The decision thus holds that the subject-matter of claim 1 of the Swiss patent was created by Frédéric Garinaud before its use by Swiss Finest — with the exception of the removable endpiece which was proposed by François-Régis Richard without having assigned his rights in this contribution to the defendant.
In anticipation of this outcome, Swiss Finest apparently modified its position later and alleged that it had obtained rights in the European Patent by virtue of a simple partnership agreed between Frédéric Garinaud and Fabrice Thueler in preparation of a company ‘Garinaud SA’ to be established.
However, this was not convincing, either. The decision holds that it is unclear how the right to the patent, even if it had been transferred to the simple partnership, should finally reside with Swiss Finest. Members of a simple partnership are joint owners of the assets, with the consequence that they can only dispose of them jointly. In any event, according to the defendant’s allegations, Frédéric Garinaud and Fabrice Thueler were the partners of the simple partnership. A patent right could therefore only belong to them jointly. However, the defendant did not allege that Frédéric Garinaud agreed to transfer the right to the patent to it.
Swiss Finest’s request for injunctive relief in respect of the ‘Mechanical Fountain Pen RMS05’ failed for a lack of concreteness of the attacked embodiment. See e.g. this Blog here (O2012_004, ‘Leichtbeton’) for further information on the necessary concreteness of a request for injunctive relief.
Swiss Finest did not argue for literal infringement, but rather only for infringement under the Doctrine of Equivalents (DoE); see below. Still, the request for injunctive relief merely recited the wording of the claims, and was thus held inadmissible.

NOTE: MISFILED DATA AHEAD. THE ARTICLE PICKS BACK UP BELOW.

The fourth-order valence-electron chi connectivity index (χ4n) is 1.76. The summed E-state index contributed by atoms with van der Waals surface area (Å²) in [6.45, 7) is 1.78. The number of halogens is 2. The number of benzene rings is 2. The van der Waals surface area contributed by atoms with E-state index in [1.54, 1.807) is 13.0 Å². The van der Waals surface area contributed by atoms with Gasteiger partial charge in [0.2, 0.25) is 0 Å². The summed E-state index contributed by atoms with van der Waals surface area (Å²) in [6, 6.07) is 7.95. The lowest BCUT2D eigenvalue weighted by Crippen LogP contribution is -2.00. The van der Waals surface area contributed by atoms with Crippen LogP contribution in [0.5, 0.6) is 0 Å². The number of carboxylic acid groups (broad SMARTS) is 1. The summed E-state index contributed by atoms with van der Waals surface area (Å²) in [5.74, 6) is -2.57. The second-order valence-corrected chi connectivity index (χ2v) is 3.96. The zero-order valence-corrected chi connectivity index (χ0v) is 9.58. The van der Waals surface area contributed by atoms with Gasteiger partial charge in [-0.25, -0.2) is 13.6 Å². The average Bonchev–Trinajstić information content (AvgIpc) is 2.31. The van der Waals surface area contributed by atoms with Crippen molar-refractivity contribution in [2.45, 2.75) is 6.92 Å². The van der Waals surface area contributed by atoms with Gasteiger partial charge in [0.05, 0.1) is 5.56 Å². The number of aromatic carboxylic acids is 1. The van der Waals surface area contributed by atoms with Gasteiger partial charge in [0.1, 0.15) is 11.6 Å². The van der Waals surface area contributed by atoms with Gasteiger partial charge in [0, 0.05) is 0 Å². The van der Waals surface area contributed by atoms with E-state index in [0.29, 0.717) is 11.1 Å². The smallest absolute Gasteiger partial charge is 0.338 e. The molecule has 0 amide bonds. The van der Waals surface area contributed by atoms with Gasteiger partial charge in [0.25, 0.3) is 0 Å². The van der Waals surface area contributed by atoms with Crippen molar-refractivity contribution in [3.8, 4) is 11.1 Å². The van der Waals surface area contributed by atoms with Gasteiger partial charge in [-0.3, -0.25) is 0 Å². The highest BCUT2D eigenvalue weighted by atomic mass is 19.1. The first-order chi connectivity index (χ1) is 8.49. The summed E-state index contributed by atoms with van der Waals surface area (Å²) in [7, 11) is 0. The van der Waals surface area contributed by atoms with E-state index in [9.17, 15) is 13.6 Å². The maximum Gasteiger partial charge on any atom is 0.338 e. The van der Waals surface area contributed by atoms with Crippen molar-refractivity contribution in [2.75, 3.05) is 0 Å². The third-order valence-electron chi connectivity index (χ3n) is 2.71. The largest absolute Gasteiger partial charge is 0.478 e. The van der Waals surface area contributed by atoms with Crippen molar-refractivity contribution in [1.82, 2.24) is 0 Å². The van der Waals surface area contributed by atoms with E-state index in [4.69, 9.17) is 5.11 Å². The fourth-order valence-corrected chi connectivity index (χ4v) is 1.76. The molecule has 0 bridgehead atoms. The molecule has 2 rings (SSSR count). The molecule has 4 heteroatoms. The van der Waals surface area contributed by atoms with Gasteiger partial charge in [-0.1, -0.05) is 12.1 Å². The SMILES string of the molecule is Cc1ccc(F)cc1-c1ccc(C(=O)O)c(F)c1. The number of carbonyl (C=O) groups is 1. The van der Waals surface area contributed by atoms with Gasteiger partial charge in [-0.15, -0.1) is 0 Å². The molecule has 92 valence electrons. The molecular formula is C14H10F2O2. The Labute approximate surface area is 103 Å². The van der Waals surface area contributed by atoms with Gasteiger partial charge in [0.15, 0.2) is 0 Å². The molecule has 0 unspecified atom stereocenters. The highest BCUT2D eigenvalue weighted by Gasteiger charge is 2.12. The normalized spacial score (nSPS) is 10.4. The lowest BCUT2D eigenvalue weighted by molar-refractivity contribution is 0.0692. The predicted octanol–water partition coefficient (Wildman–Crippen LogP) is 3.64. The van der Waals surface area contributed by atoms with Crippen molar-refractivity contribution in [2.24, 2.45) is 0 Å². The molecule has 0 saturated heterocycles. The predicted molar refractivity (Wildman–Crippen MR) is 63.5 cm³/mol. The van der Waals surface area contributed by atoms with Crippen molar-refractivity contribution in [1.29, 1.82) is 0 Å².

Infringement by the Mechanical Fountain Pen RMS05
Even though the request for injunctive relief was held inadmissible, the court still dealt with had to assess whether or not the RMS05 was infringing. Confused? I will clarify this later; see below.
It was undisputed that the RMS05 did not comprise a removable endpiece (’embout amovible’). However, Swiss Finest alleged that the function of the removable endpiece is to allow the writing tip to be removed from the pen body to allow an ink cartridge to be inserted or replaced. Swiss Finest further alleged that the fountain pen holder (indicated by the white arrow in the annotated figure) can be unscrewed and removed from the body using a wrench formed in the cap of the pen to place and replace an ink cartridge. In Swiss Finest’s view, the removable fountain pen holder inserted into the endpiece of the RMS05 amounts to an infringement under the DoE.
First, the court carefully defined the function of the removable endpiece in the context of the invention and reverted to ¶  of the Swiss patent:
It can still be noted that, to have access to the pen holder, the endpiece is screwed on the body and can therefore be unscrewed. The ink supply can then be changed by disassembling the pen holder and the intermediate holder.
The decision holds that this function does not exist in the RMS05. The endpiece is not removable and the disadvantage of the access to the fountain pen holder still remains in the RMS05. The fact that the fountain pen holder of the attacked embodiment can be removed does not change anything in this respect, because according to the Swiss Patent, after unscrewing the endpiece and facilitating access, the fountain pen holder is also removed to replace the cartridge.
As can be seen in the below screenshot of this video on YouTube, the fountain pen holder can be gripped with the cap and removed to replace the ink cartridge. However, the endpiece is fixed (indicated by the white arrow in the screenshot below).
Therefore, there is no removable endpiece in the RMS05, neither literally nor under the DoE, because the function of the removable endpiece is not realized in this pen. Thus, already the first question of the questionnaire established with O2014_002 was denied.
In sum, neither party succeeded with any attack. This somehow reminds me of the ‘Hornberg salute’:
What the decision might be cited for